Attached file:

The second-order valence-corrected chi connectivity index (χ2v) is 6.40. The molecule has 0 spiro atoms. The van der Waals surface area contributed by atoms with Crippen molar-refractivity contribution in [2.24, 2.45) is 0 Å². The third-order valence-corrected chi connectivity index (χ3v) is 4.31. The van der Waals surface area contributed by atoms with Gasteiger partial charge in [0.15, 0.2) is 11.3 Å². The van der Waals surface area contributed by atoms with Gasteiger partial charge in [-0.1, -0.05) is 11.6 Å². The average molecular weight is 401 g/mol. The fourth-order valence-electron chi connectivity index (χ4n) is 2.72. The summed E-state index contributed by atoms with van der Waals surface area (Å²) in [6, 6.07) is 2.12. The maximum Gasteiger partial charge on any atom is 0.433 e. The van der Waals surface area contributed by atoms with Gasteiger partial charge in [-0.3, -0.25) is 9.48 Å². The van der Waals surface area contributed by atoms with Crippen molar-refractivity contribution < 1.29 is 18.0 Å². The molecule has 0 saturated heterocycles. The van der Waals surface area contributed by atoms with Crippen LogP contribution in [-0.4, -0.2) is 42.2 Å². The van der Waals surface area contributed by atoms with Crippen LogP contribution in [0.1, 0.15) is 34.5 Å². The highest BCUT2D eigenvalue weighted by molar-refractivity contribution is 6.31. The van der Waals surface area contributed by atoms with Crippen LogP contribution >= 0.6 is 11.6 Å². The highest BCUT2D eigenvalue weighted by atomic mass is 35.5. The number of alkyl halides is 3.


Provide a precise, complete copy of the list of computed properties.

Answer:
The second-order valence-corrected chi connectivity index (χ2v) is 6.40. The molecule has 0 spiro atoms. The van der Waals surface area contributed by atoms with Crippen molar-refractivity contribution in [2.24, 2.45) is 0 Å². The third-order valence-corrected chi connectivity index (χ3v) is 4.31. The van der Waals surface area contributed by atoms with Gasteiger partial charge in [0.15, 0.2) is 11.3 Å². The van der Waals surface area contributed by atoms with Gasteiger partial charge in [-0.1, -0.05) is 11.6 Å². The average molecular weight is 401 g/mol. The fourth-order valence-electron chi connectivity index (χ4n) is 2.72. The summed E-state index contributed by atoms with van der Waals surface area (Å²) in [6, 6.07) is 2.12. The maximum Gasteiger partial charge on any atom is 0.433 e. The van der Waals surface area contributed by atoms with Gasteiger partial charge in [-0.3, -0.25) is 9.48 Å². The van der Waals surface area contributed by atoms with Crippen molar-refractivity contribution < 1.29 is 18.0 Å². The molecule has 0 saturated heterocycles. The van der Waals surface area contributed by atoms with Crippen LogP contribution in [-0.4, -0.2) is 42.2 Å². The van der Waals surface area contributed by atoms with Crippen LogP contribution in [0.1, 0.15) is 34.5 Å². The highest BCUT2D eigenvalue weighted by molar-refractivity contribution is 6.31. The van der Waals surface area contributed by atoms with Crippen LogP contribution >= 0.6 is 11.6 Å². The highest BCUT2D eigenvalue weighted by atomic mass is 35.5. The number of alkyl halides is 3.